The needy have fared even worse under Progressivism than everyone else. Forced into unemployment by minimum wage laws; factory jobs driven from the city by zoning and urban redevelopment (we will discuss this in class vis-a-vis Robert Moses); crippled educationally by "progressive education" approaches that leave inner city youth unable to compete in the global labor market; and forced to live in urban "ghettoes" by urban redevelopment and redistricting in the 1950s, four generations of American blacks have been crippled by the overwhelming "kindness" of progressives or liberals, by the actions of government on "their behalf" and by "government structuring markets to help the poor".

So no, I do not think government has done much of value to structure markets. The current situation with the banks is but one more extension of a downward spiral of wealth transfer from the average American to the financial community. The transfer has killed economic growth and undermined capitalism.

The Man Behind the Curtain Is...Barack Obama

My blog "The Man Behind the Curtain Is...Barack Obama" appears on the Republican Liberty Caucus Blog.

>We all remember the scene in the movie version of Frank Baum’s Wonderful Wizard of Oz when Toto pulls the curtain aside and the Wizard turns out to be none other than the snake oil salesman from Kansas. In William Leach’s wonderful history of consumerism, Land of Desire*, Leach points out that Baum was one of the earliest store window designers for Wannamaker’s Department Store in Philadelphia and that Baum’s American fairy tale was an allegory for the concept of consumerism. The snake oil salesman was the Wizard of consumerism who could grant everyone their dreams.

Within a few decades of Baum’s publication of Wonderful Wizard of Oz American politics took a particular turn. A snake oil of illusory democracy and equality were sold to the American public by a series of Wizards who managed to transfer increasing quantities of wealth to Wall Street and the banking industry while, at the same time, convincing Americans that they were doing so in the interest of the poor and middle class.

Americans have traveled the Yellow Brick Road for more than seventy years while the snake oil has done its work. During that time, both conservatives and “liberals” have played their part. The conservatives, keying off the social Darwinism of the late 19th century, have claimed that “liberals” are soft on the poor and do not recognize the importance of incentives. They pretend to libertarian views on government, but when push comes to shove conservatives advocate a key role for big government in the form of Soviet-style central planning by the barbaric relic known as the Federal Reserve Bank. The “liberals” say that the conservatives are greedy and indifferent to income inequality. Both sides agree that big government is needed and neither questions the Federal Reserve Bank’s existence.

The faux debate has left open an opportunity for the RLC: a benign libertarianism where freedom works in favor of the poor; government serves to oppress them; and freedom (as opposed to border fences or wealth transfers) provides the opportunity for achievement. This is the authentic American dream that both conservatives like Sean Hannity and “liberals” like Paul Krugman have deserted.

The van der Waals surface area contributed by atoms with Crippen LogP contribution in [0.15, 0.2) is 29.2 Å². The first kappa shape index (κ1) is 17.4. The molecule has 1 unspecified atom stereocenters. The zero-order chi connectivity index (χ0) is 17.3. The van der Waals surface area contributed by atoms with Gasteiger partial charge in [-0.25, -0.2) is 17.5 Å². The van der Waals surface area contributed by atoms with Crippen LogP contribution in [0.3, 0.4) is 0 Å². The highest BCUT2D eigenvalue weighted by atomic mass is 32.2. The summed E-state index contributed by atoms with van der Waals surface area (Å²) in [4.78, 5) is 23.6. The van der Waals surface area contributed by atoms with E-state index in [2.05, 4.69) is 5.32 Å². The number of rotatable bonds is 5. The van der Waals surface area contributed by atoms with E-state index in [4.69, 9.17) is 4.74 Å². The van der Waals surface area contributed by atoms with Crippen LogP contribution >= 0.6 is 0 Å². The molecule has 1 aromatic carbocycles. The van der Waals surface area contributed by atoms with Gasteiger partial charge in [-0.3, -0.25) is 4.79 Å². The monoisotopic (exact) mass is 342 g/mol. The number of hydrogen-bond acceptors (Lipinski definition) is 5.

The use of illusion is fundamental to Keynesian economics and its argument for Soviet-style planning by Fed economists. On page 8 of his General Theory of Employment, Interest, and Money Keynes writes:

Read the whole thing here.

Teaching Employees How to Fish

My article "Teaching Employees How to Fish" appears in the March 19, 2009 issue of of the American Institute of Certified Public Accountants (AICPA) Career Insider.

"I would argue that the softer benefits — especially job search, networking and outsourcing advice — are more important than severance dollars in helping employees. These can be provided more cheaply in-house and provide more bang for the buck than SUB, severance or other benefits.

"My point that education is more important than direct dollars is based on the saying of an ancient Chinese philosopher, Lao Tzu: 'Give a man a fish and you feed him for a day; teach him to fish and you feed him for a lifetime.' It is beneficial to both employers and employees to encourage the development of skills by which employees who are laid off can cushion the blow and recover easily."

Read the whole thing here.

RLC Has A Great Opportunity: Just Ask Anyone on the NYC Subway

My blog "RLC Has a Great Opportunity: Just Ask Anyone on the NYC Subway" appears in the Republican Liberty Caucus Website here.

"...Increasingly, Brooklynites as well as Americans in general have been asking questions about the Federal Reserve Bank. If one of the parties decides to take this issue by the horns, it will be winnable. This is so in part because the statist media will have trouble responding to it. They can trot up Keynesian economists to argue, but the economists themselves can be made to be part of the issue. They are themselves, after all, on the special interest Fed gravy train."

Read the whole thing here.

Tuesday, March 24, 2009

New Stimulus Plan Proposal for Congressman Hinchey

Dear Congressman Hinchey:

I have a stimulus plan and I urge you to propose it to Congress. My plan is that Congress, the President and the US Supreme Court ought to convene in Guantanamo Bay, remaining there for the next twenty years.

They could occupy the cells left by the departed terrorists. Their decisions would be limited to Guantanamo Bay.

The three branches would then be able to begin to mend the damage that they have caused to this country.


Mitchell Langbert

Cc: President Barack Obama, Senator Chuck Schumer, Senator Kirsten Gillibrand